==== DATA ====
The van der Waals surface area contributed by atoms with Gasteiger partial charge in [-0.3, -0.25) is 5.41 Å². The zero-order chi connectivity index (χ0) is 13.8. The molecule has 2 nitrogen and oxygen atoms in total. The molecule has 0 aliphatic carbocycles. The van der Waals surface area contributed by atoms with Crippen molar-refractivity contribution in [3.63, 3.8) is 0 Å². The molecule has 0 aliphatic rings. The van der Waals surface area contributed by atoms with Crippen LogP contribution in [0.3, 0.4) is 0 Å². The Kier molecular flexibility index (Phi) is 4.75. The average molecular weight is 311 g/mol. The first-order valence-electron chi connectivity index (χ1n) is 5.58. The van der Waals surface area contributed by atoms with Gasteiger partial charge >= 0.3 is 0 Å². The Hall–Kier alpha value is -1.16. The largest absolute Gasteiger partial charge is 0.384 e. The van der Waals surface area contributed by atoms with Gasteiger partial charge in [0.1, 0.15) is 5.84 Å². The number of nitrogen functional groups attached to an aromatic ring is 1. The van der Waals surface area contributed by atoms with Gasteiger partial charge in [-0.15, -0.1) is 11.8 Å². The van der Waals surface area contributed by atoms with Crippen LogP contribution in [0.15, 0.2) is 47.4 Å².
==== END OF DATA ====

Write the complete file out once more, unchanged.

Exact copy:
The van der Waals surface area contributed by atoms with Gasteiger partial charge in [-0.3, -0.25) is 5.41 Å². The zero-order chi connectivity index (χ0) is 13.8. The molecule has 2 nitrogen and oxygen atoms in total. The molecule has 0 aliphatic carbocycles. The van der Waals surface area contributed by atoms with Crippen molar-refractivity contribution in [3.63, 3.8) is 0 Å². The molecule has 0 aliphatic rings. The van der Waals surface area contributed by atoms with Crippen LogP contribution in [0.3, 0.4) is 0 Å². The Kier molecular flexibility index (Phi) is 4.75. The average molecular weight is 311 g/mol. The first-order valence-electron chi connectivity index (χ1n) is 5.58. The van der Waals surface area contributed by atoms with Gasteiger partial charge >= 0.3 is 0 Å². The Hall–Kier alpha value is -1.16. The largest absolute Gasteiger partial charge is 0.384 e. The van der Waals surface area contributed by atoms with Gasteiger partial charge in [0.1, 0.15) is 5.84 Å². The number of nitrogen functional groups attached to an aromatic ring is 1. The van der Waals surface area contributed by atoms with Gasteiger partial charge in [-0.15, -0.1) is 11.8 Å². The van der Waals surface area contributed by atoms with Crippen LogP contribution in [0.15, 0.2) is 47.4 Å².